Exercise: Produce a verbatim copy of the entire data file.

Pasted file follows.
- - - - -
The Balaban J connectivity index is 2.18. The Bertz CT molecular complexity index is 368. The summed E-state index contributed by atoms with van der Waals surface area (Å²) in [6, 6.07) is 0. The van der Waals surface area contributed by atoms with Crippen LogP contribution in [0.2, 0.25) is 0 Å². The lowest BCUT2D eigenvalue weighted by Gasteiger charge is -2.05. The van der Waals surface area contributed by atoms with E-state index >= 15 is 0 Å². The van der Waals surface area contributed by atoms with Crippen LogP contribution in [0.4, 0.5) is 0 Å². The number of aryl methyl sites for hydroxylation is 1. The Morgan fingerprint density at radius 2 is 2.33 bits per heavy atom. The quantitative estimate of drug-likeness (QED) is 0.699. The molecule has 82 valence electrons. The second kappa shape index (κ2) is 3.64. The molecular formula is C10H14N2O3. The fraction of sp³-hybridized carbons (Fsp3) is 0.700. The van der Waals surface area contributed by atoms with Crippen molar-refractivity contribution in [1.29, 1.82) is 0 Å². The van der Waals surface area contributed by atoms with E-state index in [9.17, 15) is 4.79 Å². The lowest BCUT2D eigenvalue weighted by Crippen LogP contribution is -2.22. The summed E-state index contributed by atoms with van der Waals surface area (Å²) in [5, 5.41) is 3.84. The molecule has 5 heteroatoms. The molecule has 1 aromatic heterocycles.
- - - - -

The Balaban J connectivity index is 2.18. The Bertz CT molecular complexity index is 368. The summed E-state index contributed by atoms with van der Waals surface area (Å²) in [6, 6.07) is 0. The van der Waals surface area contributed by atoms with Crippen LogP contribution in [0.2, 0.25) is 0 Å². The lowest BCUT2D eigenvalue weighted by Gasteiger charge is -2.05. The van der Waals surface area contributed by atoms with E-state index >= 15 is 0 Å². The van der Waals surface area contributed by atoms with Crippen LogP contribution in [0.4, 0.5) is 0 Å². The number of aryl methyl sites for hydroxylation is 1. The Morgan fingerprint density at radius 2 is 2.33 bits per heavy atom. The quantitative estimate of drug-likeness (QED) is 0.699. The molecule has 82 valence electrons. The second kappa shape index (κ2) is 3.64. The molecular formula is C10H14N2O3. The fraction of sp³-hybridized carbons (Fsp3) is 0.700. The van der Waals surface area contributed by atoms with Crippen molar-refractivity contribution in [1.29, 1.82) is 0 Å². The van der Waals surface area contributed by atoms with E-state index in [9.17, 15) is 4.79 Å². The lowest BCUT2D eigenvalue weighted by Crippen LogP contribution is -2.22. The summed E-state index contributed by atoms with van der Waals surface area (Å²) in [5, 5.41) is 3.84. The molecule has 5 heteroatoms. The molecule has 1 aromatic heterocycles.